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Court slams lawyer for ‘malicious and vexatious’ reporting of colleague to regulator

In a scathing judgment, the magistrate said it had been proven that the plaintiff had acted his client’s interests when he had filed acts in court in order for them to take back what was rightfully theirs

matthew_agius
Matthew Agius
20 November 2017, 5:48pm
(File Photo)
(File Photo)
A magistrate has awarded damages and imposed a fine against a lawyer who maliciously accused another lawyer of unethical practices before the Commission for the Administration of Justice, over a deposit from a failed promise of sale.

Lawyer John Bonello had been providing legal services to the Debrincat family, who had entered into a promise of sale agreement over a San Gwann apartment with relatives of lawyer Colin Calleja. The Debrincats had left a cheque for €10,200 as a deposit, with the notary, which they later tried to take back after the sale was not concluded.

Magistrate Francesco Depasquale noted that for reasons known only to the Calleja family, they had failed to register the promise of sale agreement with the Commissioner of Internal Revenue, as required by law. Despite having filed a judicial letter against the Debrincat siblings after the lapse of the agreement, they had failed to proceed against them to force the sale through, leading to the Debrincats being eligible for a refund of the deposit.

But despite an exchange of correspondence between the plaintiff and the defendant, this did not happen, as the Callejas had expected payment for costs that they had made in improving the flat to specifications made by the Debrincats.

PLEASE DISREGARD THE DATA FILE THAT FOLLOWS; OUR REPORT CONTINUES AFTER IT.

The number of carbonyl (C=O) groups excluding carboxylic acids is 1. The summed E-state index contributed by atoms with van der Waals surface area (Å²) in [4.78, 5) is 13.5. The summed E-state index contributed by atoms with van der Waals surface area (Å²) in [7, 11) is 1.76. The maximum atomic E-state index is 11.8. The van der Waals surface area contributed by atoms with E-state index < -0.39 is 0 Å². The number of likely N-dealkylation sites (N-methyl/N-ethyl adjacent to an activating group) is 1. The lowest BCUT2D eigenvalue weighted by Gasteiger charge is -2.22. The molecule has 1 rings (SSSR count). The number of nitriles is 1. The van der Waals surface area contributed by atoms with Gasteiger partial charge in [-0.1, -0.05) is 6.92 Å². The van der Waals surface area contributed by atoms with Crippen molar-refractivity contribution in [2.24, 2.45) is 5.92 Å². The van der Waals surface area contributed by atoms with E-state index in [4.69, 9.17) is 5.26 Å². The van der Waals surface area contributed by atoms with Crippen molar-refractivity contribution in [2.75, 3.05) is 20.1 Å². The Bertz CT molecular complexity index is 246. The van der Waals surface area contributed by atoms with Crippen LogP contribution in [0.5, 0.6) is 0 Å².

The court was told that Calleja had repeatedly attempted to make contact with the Debrincats directly, bypassing their laywer, Bonello This was rebuffed, as the plaintiff was only obliged to speak with his own legal counsel.
Subsequently, Bonello had filed a judicial letter and garnishee order for the €10,200 against Calleja, on behalf of the Debrincat family.

After the letter was filed, the plaintiff and the defendant’s family lawyer had passed on a cheque to a notary but Calleja had insisted that the money be deposited in court, which is what the notary eventually did, through a schedule of deposit in July 2014, instead of passing it on the Debrincat brothers. The money was withdrawn and the garnishee revoked and the matter between the parties ended there.

Lawyer reported to Chamber of Advocates for “abusive and excessive” garnishee

However in November that year, Calleja had complained to the Chamber of Advocates about Bonello, claiming that he had acted “abusively” and “excessively” by filing a garnishee against his family members during a 30 day contemplation period established by law. Also abusive was the fact that the garnishee had seized some €50,000 by individually targeting four of his family members, he argued.
Bonello had filed a court case under the Commission for the Administration of Justice Act, arguing that Calleja’s allegations were unfounded in fact or at law and had been filed “with great negligence or in a malicious or vexatious manner.” The complaint had caused Bonello to endure a lot of worry and stress and led to the non-renewal of his professional indemnity insurance, he said.

Calleja asked to be non-suited, claiming that he had not taken any action against the plaintiff, but that it had been the Chamber of Advocates who had made a complaint about Bonello.